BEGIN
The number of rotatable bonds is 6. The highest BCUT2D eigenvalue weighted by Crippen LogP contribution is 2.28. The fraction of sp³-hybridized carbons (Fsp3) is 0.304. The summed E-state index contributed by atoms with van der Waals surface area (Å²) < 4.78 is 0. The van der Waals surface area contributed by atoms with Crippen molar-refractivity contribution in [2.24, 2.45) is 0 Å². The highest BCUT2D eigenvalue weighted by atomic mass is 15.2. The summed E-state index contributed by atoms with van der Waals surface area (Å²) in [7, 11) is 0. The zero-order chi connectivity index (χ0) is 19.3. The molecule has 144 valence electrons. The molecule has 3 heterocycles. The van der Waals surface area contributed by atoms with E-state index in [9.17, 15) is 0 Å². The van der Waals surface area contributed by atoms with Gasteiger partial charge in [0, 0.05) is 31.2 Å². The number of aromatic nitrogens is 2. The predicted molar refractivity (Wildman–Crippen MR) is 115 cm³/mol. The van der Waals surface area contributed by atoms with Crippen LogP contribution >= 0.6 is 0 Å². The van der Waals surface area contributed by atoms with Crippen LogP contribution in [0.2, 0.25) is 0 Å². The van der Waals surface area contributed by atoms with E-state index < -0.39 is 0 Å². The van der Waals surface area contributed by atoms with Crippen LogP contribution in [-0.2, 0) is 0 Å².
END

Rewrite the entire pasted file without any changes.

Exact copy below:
The number of rotatable bonds is 6. The highest BCUT2D eigenvalue weighted by Crippen LogP contribution is 2.28. The fraction of sp³-hybridized carbons (Fsp3) is 0.304. The summed E-state index contributed by atoms with van der Waals surface area (Å²) < 4.78 is 0. The van der Waals surface area contributed by atoms with Crippen molar-refractivity contribution in [2.24, 2.45) is 0 Å². The highest BCUT2D eigenvalue weighted by atomic mass is 15.2. The summed E-state index contributed by atoms with van der Waals surface area (Å²) in [7, 11) is 0. The zero-order chi connectivity index (χ0) is 19.3. The molecule has 144 valence electrons. The molecule has 3 heterocycles. The van der Waals surface area contributed by atoms with E-state index in [9.17, 15) is 0 Å². The van der Waals surface area contributed by atoms with Gasteiger partial charge in [0, 0.05) is 31.2 Å². The number of aromatic nitrogens is 2. The predicted molar refractivity (Wildman–Crippen MR) is 115 cm³/mol. The van der Waals surface area contributed by atoms with Crippen LogP contribution >= 0.6 is 0 Å². The van der Waals surface area contributed by atoms with Crippen LogP contribution in [0.2, 0.25) is 0 Å². The van der Waals surface area contributed by atoms with E-state index < -0.39 is 0 Å². The van der Waals surface area contributed by atoms with Crippen LogP contribution in [-0.2, 0) is 0 Å².